It would have taken a miracle for Tottenham to overcome their four goal deficit against Real Madrid and, despite enjoying a dominant opening forty-five minutes; it was a Cristiano Ronaldo effort, with a little help from Heurelho Gomes, which compounded Spurs exit from the Champions League. Claiming the scalps of both Milan giants along the way, and the disappointing result to Madrid notwithstanding, it should still be considered a successful maiden campaign for the North Londoners.
Written off thirty minutes, and 3-0 down, into the third round qualifier against Young Boys in Switzerland back in August, Harry Redknapp’s team continued to defy the odds as Spurs made the rest of Europe sit up and take notice that a sleeping giant was awakening at White Hart Lane. Finishing top of the ‘Group of Death’, the same group they were supposed to finish third at best in, led to plaudits from all quarters of the media. A famous 1-0 win against AC Milan at the San Siro led to many sceptics believing they could go all the way.
Yet Madrid was just a bridge too far. The gulf in class was there for all to see as Tottenham bought on substitutes Jermain Defoe and Niko Kranjcar, Europe’s most successful side had the ridiculous luxury of calling upon Karim Benzema and Kaka. While both Jermaine Jenas and Younes Kaboul were un-used subs for the Lilywhites, on the other side Argentinean duo Gonzalo Higuain and Angel Di Maria both made the trip simply to make up the Madrid numbers.
Is Champions League football still within the club’s grasp?
It would have been a remarkable feat had Spurs overcome the eventual five goal margin at White Hart Lane and gone on to the win the competition. Many lifelong Spurs fans never gave up hope that the team tend to win a trophy in years that end in 1. It would have been a fantastic three year achievement from Redknapp who will continue to flaunt the fact that when he took over, Spurs were rock bottom of the Premiership with two points from eight games.
Yet, with the path to glory now closed, a chance for Champions League qualification also seems to be slipping away. They have been less than impressive in the league this season garnering just three points from the twelve available, prior to the 3-2 win over Stoke City; their form has closely resembled relegation candidates rather than top four contenders. Granted the final push to the top four is still on but it will be a mammoth task for Tottenham. Three points behind rivals Manchester City with a game in hand, it will be touch and go as to whether they leapfrog the team they snatched the position away from last season.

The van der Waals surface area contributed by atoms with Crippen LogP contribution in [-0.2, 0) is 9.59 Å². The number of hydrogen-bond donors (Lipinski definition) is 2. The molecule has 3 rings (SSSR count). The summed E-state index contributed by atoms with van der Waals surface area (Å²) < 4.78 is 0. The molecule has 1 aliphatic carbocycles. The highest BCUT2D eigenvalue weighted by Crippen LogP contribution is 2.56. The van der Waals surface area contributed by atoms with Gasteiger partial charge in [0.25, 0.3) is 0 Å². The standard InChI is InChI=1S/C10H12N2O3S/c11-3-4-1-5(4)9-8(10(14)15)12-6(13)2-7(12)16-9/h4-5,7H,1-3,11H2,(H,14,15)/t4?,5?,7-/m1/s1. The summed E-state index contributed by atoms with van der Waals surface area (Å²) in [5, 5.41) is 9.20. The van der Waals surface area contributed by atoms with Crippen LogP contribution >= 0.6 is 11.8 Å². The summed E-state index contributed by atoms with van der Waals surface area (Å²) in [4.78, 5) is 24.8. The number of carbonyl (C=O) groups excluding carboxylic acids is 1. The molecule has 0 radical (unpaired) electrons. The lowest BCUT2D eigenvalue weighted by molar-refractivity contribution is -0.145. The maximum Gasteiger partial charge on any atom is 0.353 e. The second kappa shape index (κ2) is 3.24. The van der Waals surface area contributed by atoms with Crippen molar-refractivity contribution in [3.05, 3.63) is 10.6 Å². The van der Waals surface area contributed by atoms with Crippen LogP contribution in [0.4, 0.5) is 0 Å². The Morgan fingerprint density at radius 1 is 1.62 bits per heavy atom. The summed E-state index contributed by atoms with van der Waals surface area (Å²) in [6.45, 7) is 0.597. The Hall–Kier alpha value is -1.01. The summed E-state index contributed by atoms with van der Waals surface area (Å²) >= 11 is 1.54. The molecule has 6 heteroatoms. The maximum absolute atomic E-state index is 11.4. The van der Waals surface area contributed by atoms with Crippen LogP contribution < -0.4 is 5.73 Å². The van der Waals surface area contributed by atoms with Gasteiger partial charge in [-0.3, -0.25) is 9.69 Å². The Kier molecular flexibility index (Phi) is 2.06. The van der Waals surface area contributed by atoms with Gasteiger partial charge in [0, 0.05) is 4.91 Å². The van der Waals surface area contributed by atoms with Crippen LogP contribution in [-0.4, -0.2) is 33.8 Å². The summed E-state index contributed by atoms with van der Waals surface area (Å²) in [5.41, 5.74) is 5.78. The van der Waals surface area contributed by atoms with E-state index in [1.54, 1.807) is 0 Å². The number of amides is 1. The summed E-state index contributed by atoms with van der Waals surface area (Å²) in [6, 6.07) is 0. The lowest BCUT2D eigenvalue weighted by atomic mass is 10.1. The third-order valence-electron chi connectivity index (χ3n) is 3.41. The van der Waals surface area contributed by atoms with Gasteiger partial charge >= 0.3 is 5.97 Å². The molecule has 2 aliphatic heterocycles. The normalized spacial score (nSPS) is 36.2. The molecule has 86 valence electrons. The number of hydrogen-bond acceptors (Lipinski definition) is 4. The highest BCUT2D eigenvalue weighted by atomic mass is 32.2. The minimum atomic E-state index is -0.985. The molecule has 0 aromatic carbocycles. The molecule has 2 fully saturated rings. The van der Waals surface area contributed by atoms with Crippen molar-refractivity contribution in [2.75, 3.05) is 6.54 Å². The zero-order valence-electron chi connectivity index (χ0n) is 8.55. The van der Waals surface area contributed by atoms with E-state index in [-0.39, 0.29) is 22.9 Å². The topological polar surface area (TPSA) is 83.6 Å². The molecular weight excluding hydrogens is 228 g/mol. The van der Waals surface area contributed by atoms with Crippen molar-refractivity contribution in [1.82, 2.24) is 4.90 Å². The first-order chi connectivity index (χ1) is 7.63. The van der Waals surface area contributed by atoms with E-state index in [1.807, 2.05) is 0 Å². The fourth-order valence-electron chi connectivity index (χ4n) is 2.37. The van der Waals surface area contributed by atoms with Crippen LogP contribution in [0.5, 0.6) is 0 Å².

Comparing the run-ins of the two teams, Spurs have been dealt a bad hand compared to City. Playing North London rivals Arsenal next week at White Hart Lane, they still have to travel to Stamford Bridge, Anfield and the City of Manchester stadium for a potential fourth spot showdown while still having to pick up maximum points when West Brom, Birmingham and Blackpool all travel to N17.
Changes need to be made
Naturally, Spurs have to reach the top four with theire current stock of personnel at the club which isn’t such a bad thing defensive wise. With Michael Dawson, Benoit Assou-Ekotto, William Gallas and Younes Kaboul all aiding to plug a leaky Spurs defence, error prone Gomes or not, goals they would have conceded in the past are nothing but history. Creatively, Luka Modric, Tom Huddlestone, Gareth Bale and Aaron Lennon are doing the business from the midfield whether it is aiding the back four or penetrating up front.